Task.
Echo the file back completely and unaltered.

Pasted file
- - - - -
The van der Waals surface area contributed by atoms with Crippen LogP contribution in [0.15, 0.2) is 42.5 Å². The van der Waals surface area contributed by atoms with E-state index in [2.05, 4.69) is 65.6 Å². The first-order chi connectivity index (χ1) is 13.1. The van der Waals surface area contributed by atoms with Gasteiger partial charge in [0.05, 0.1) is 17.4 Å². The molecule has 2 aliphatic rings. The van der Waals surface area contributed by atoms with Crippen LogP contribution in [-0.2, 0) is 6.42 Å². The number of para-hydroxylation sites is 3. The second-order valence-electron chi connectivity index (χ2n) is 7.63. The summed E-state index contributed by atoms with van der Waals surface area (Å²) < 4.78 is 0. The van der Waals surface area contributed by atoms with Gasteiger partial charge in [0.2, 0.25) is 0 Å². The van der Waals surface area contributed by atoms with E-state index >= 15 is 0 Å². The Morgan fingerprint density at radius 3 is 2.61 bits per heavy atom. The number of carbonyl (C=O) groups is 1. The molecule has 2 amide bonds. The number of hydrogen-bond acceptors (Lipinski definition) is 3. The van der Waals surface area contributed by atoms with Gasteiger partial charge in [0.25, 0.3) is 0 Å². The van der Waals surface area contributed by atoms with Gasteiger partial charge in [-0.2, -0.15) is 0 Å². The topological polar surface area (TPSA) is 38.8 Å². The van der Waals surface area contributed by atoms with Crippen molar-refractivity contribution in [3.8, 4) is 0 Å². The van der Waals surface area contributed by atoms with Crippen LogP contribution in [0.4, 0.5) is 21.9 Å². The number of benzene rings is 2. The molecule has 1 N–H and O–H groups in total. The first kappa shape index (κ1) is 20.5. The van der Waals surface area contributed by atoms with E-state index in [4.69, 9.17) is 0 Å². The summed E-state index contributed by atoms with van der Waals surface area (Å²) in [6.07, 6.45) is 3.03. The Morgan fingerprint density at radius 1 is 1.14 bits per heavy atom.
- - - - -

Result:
The van der Waals surface area contributed by atoms with Crippen LogP contribution in [0.15, 0.2) is 42.5 Å². The van der Waals surface area contributed by atoms with E-state index in [2.05, 4.69) is 65.6 Å². The first-order chi connectivity index (χ1) is 13.1. The van der Waals surface area contributed by atoms with Gasteiger partial charge in [0.05, 0.1) is 17.4 Å². The molecule has 2 aliphatic rings. The van der Waals surface area contributed by atoms with Crippen LogP contribution in [-0.2, 0) is 6.42 Å². The number of para-hydroxylation sites is 3. The second-order valence-electron chi connectivity index (χ2n) is 7.63. The summed E-state index contributed by atoms with van der Waals surface area (Å²) < 4.78 is 0. The van der Waals surface area contributed by atoms with Gasteiger partial charge in [0.2, 0.25) is 0 Å². The van der Waals surface area contributed by atoms with E-state index >= 15 is 0 Å². The Morgan fingerprint density at radius 3 is 2.61 bits per heavy atom. The number of carbonyl (C=O) groups is 1. The molecule has 2 amide bonds. The number of hydrogen-bond acceptors (Lipinski definition) is 3. The van der Waals surface area contributed by atoms with Gasteiger partial charge in [0.25, 0.3) is 0 Å². The van der Waals surface area contributed by atoms with Gasteiger partial charge in [-0.2, -0.15) is 0 Å². The topological polar surface area (TPSA) is 38.8 Å². The van der Waals surface area contributed by atoms with Crippen molar-refractivity contribution in [3.8, 4) is 0 Å². The van der Waals surface area contributed by atoms with Crippen LogP contribution in [0.4, 0.5) is 21.9 Å². The number of benzene rings is 2. The molecule has 1 N–H and O–H groups in total. The first kappa shape index (κ1) is 20.5. The van der Waals surface area contributed by atoms with E-state index in [4.69, 9.17) is 0 Å². The summed E-state index contributed by atoms with van der Waals surface area (Å²) in [6.07, 6.45) is 3.03. The Morgan fingerprint density at radius 1 is 1.14 bits per heavy atom.